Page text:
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Ohio's 'Parent Trigger' Law Doesn't Work

Takeovers of lousy schools by parents never began. No new schools will be eligible for the trigger for the next three years, according to the Department of Education.

By Bill Bush


If the state of Ohio's transition to new proficiency tests didn't kill the "parent trigger," it's put it on life support.

The GOP-backed law that created the parent trigger was inserted into the state budget bill in 2011 and took effect last year. It allowed parents at 20 extremely low-performing Columbus City Schools to take over buildings beginning this school year if they wanted, and every year thereafter.

But no parents were interested last year, and now with state lawmakers having flip-flopped on what tests to use for student proficiency testing, no new schools will be eligible for the trigger for the next three years, according to the Department of Education.

Though the department couldn't clarify on Monday whether the 20 original schools remain eligible for a parent-trigger takeover next school year, there appears to be little interest for the second year in a row.

"In fact, I'd say there is less commotion about it" than there was at this time last year, said Machelle Kline, the district's chief accountability officer.

"I have not heard a thing," said Greg Harris, director of StudentsFirst Ohio, a pro-charter-school organization chosen by the state Department of Education to guide parents on how to use the trigger.

"We're supposed to be an intermediary, but since last December (2014), no one has ever talked to us about it or approached us again.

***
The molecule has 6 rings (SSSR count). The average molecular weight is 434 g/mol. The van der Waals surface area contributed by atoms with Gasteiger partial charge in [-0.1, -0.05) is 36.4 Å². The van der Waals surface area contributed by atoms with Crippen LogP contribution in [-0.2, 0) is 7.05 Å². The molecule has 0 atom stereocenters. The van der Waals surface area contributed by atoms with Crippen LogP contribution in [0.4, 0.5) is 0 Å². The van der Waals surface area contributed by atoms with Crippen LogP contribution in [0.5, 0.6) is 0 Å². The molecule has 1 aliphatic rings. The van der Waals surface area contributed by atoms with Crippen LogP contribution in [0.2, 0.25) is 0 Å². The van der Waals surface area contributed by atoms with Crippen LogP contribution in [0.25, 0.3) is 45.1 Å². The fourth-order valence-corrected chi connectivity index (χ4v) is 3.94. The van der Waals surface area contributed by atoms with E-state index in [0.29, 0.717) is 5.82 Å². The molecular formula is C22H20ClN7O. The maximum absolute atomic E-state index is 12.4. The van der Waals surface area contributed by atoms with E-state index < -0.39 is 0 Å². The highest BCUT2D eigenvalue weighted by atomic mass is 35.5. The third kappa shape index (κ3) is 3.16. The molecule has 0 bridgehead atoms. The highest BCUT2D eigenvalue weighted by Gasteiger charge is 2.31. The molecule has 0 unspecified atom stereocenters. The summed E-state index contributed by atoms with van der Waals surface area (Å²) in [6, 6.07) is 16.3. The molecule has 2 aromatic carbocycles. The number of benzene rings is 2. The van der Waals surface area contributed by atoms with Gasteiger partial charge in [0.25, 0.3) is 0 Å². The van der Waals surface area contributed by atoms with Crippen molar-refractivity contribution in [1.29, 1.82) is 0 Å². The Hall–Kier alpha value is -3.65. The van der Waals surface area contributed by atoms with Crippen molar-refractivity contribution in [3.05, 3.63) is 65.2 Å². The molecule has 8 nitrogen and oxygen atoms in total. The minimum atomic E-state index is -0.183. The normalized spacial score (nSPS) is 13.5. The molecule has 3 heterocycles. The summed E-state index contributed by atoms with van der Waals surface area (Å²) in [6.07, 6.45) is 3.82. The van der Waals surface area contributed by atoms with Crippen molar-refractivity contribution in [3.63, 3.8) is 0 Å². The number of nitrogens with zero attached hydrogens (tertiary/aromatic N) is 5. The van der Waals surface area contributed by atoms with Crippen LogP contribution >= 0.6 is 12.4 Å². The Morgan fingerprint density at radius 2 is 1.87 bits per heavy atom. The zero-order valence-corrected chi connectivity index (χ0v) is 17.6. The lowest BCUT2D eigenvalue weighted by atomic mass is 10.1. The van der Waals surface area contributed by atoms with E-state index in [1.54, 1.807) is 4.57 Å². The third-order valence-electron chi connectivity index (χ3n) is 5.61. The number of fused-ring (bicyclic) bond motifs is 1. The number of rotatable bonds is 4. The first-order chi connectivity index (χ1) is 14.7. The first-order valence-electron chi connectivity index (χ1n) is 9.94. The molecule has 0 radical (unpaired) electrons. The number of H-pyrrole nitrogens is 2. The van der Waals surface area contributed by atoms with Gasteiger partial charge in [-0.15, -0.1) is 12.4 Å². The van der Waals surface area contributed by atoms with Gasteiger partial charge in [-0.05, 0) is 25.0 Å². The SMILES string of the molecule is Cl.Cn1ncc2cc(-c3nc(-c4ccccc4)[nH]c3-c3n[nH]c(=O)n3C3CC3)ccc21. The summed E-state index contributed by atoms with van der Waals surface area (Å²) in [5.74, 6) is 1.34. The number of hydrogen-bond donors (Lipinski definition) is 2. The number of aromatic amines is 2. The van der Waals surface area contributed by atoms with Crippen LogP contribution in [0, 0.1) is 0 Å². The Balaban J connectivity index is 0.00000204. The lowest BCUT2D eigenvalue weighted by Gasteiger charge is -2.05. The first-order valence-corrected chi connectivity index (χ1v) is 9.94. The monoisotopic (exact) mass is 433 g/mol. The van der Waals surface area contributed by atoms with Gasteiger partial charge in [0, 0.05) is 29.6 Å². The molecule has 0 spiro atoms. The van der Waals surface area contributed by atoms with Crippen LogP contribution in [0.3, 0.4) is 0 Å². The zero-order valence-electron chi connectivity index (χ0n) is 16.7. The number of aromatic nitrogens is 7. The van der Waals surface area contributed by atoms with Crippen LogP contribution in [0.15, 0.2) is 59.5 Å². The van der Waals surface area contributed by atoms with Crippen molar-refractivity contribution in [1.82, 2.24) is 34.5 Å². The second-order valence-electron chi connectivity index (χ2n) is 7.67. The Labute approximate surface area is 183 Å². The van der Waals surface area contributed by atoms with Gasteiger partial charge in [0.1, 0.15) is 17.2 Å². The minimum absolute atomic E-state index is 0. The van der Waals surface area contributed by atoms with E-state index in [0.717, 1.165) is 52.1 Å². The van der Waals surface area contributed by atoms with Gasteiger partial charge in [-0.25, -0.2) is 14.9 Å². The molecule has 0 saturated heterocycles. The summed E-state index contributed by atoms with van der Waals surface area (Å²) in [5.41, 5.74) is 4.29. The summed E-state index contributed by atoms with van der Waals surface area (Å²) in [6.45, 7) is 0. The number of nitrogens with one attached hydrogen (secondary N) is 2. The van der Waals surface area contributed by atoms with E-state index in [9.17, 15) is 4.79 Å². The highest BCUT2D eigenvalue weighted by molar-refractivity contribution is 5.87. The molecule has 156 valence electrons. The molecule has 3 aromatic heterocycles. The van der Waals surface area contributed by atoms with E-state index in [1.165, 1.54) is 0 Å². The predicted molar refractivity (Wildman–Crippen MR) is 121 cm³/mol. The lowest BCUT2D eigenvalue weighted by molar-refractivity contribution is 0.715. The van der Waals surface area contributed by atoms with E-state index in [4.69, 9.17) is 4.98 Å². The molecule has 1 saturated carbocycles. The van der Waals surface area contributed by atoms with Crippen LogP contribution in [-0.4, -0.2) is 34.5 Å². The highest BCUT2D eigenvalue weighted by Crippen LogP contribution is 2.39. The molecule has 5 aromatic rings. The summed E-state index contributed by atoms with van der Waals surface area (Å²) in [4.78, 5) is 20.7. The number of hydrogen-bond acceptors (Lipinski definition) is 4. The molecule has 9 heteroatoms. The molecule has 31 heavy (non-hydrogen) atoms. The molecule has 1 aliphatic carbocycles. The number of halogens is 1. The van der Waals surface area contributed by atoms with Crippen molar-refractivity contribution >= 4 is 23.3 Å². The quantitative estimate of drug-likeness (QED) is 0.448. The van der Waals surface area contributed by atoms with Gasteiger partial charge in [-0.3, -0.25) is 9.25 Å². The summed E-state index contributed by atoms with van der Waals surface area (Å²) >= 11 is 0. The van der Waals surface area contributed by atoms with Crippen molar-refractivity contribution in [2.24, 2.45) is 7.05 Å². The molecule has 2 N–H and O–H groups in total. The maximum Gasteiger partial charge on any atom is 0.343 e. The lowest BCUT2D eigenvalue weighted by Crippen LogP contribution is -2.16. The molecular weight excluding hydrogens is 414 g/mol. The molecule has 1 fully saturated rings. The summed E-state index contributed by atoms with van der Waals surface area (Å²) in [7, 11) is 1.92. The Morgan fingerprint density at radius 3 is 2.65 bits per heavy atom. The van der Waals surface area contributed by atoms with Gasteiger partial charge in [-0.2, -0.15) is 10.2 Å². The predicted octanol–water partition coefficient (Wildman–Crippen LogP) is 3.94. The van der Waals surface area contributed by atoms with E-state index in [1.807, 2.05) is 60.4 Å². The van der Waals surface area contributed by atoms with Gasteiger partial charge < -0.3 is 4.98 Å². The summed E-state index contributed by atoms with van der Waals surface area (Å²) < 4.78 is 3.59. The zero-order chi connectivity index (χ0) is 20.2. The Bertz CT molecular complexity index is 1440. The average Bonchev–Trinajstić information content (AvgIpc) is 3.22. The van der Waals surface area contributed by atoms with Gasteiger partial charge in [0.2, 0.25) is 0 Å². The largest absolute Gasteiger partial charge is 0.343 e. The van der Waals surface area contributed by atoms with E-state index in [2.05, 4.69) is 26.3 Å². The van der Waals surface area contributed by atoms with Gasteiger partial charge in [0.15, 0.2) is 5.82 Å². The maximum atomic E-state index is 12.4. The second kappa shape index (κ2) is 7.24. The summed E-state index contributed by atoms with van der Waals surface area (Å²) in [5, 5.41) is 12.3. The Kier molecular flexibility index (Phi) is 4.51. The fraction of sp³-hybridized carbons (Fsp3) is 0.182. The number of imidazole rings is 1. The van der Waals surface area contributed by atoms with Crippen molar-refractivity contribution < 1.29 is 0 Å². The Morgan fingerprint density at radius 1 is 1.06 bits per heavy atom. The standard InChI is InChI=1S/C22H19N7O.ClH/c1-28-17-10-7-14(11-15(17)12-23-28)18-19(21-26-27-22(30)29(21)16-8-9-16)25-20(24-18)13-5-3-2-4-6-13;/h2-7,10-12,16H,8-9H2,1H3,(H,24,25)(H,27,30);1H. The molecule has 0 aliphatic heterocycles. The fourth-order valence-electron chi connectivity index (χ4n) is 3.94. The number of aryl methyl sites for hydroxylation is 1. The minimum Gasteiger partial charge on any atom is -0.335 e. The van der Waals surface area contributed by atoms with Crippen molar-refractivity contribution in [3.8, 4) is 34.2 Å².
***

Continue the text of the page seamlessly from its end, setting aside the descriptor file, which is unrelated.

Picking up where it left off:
"It seems to me (the state) just dropped it."

The trigger applies to parents whose children are in a Columbus school that has performed in the bottom 5 percent on the state report cards for at least three years in a row.

Under the law, those parents can demand to: reopen the school as a charter; replace at least 70 percent of the school's staff; contract with another school district or a nonprofit to run the school; turn the school over to the state; or "any other major restructuring of the school that makes fundamental reforms in the school's staffing or governance."

The switch to new tests means that for the next few years, in most cases, "there will no longer be consequences tied to the results of the state tests," the Department of Education said in a guidance paper on laws and requirements that were postponed during the transition to new tests.

As the law was to go into effect for the first time a year ago, some district officials feared a disruptive storm of building takeovers. But the result wasn't even a drizzle: Supporters could identify no one -- not one person -- who was interested in submitting a petition to the district treasurer to take over any school by the deadline on Dec. 31, 2014.

But the threat continues to hang over the district's head each year indefinitely, which some district officials find troubling.

The only reason that Columbus is the focus of the pilot is because former district Superintendent Gene Harris volunteered the district during a legislative hearing, acting on a major policy decision without school-board approval.

There are other statewide programs that also are now suspended because of the transition to new report cards:

--The automatic charter-school closure law. This requires charters that continuously have poor report-card results to be shuttered.

--The "challenged school" district designation. New charters can locate only in traditional school districts designated as challenged based on poor report-card scores. No new school districts will be designated as challenged until the 2018 report card is released. Districts already on the list will remain there.

--State vouchers to attend a private school. If a district school is scoring poorly on state report cards, its low-income students can apply for a voucher to go to a private school. No new schools will be added to the list of eligible schools until 2019-20, but schools already on the list will remain there.

--School restructuring. Low report-card scores can mean that district schools must reconstitute staff and programs, or even close. This law is suspended through 2017.

(c)2015 The Columbus Dispatch


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